There are the better quality setups where you pay for what you order, more cafeteria style – often with a more intriguing and appetizing selection. These are a little less common, and for some reason lean towards the world of macrobiotics. The best known is La Esquina de las Flores, but it’s neighbor, Lotos, Córdoba 1577, in the Centro area, 4814-4552, is far and away a better option, with an incredible salad selection, a wide variety of hot dishes, and some great tofu based desserts.
Okay, there’s got to be something that’s more of a traditional restaurant, yes?
There are the better quality setups where you pay for what you order, more cafeteria style – often with a more intriguing and appetizing selection. These are a little less common, and for some reason lean towards the world of macrobiotics. The best known is La Esquina de Flores, but its neighbor, Lotos (Córdoba 1577, Microcentro 4814-4552) is far and away the better option, with its incredible salad selection, a wide variety of tasty hot dishes, and some great tofu based desserts.
Okay, there’s got to be something that’s more like a traditional restaurant, yes?
Possibly our two favorite vegetarian spots are in the more creative, eclectic vein. Bio (Humboldt 2199, 4774-3880) in the heart of Palermo Viejo, serves up some amazingly creative macrobiotic cuisine based on whole grains and vegetables. They’re not big on the tofu score which is a nice change of pace. They also make some great fresh juice drinks (here known as licuados). Across town in San Telmo there’s Flor de Lino, (Pasaje San Lorenzo 356, 4362-0128), a vegetarian catering company has opened up a dining room offering truly inventive, delicious pizzas, pastas, and other main dishes, along with an extensive wine list and full bar.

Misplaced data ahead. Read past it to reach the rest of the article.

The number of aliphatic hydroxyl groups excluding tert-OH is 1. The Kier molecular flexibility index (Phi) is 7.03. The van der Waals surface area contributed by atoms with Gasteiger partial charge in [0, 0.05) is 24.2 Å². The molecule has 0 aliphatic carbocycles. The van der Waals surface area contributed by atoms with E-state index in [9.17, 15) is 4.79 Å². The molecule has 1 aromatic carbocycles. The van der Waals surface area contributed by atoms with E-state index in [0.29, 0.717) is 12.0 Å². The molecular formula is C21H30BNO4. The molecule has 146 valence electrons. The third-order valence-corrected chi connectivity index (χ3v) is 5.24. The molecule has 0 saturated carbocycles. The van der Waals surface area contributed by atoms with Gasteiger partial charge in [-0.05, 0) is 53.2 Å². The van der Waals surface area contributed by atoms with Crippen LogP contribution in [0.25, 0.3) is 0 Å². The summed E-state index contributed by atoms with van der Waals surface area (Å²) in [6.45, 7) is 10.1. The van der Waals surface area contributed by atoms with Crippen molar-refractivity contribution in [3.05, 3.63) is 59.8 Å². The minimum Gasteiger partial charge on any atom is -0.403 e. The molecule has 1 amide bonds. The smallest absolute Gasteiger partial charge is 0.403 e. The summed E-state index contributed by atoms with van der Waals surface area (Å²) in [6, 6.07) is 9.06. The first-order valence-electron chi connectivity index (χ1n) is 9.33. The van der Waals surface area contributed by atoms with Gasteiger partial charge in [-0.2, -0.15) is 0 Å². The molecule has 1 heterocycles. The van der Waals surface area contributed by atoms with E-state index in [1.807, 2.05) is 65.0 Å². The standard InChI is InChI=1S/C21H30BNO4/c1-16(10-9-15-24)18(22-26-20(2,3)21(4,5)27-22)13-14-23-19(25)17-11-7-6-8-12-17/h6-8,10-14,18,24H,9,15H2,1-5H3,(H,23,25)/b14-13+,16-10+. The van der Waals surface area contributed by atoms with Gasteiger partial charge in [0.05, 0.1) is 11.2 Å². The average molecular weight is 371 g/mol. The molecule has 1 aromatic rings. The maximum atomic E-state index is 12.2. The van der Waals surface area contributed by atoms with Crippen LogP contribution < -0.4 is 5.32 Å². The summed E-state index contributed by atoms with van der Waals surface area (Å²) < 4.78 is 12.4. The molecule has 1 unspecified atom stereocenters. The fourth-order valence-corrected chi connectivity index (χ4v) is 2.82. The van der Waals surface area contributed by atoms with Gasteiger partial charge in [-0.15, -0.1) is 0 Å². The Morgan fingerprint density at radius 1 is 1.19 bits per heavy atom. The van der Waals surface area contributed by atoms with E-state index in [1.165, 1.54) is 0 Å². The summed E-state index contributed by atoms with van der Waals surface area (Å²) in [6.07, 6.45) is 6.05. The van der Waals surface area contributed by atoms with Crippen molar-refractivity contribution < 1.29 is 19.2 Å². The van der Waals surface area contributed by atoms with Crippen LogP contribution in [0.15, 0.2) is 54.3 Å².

Are there any options for going more upscale or elegant?
As of right now, just two. The first is Artemisia (Cabrera 3877, 4863-4242), where they offer up beautiful presentations of some wonderfully creative vegetarian dishes in an elegant white-tablecloth setting. There’s also the advantage, if you want to take non-vegetarian friends along, that they offer a small selection of fish dishes. The second option is verdellama (Dorrego 1588, 4778-1889), a new venture from well-known chef Diego Castro, who for the last year or so ran a one night a week in-home raw food vegan restaurant. By popular demand he’s closed up the in-home version and renovate a nearby building top open a full restaurant serving the same kind of food.
In mid-2006, I started writing for Time Out Buenos Aires. With changes in their way of conducting business, I decided to part company with them after my last article and set of reviews in mid-2009.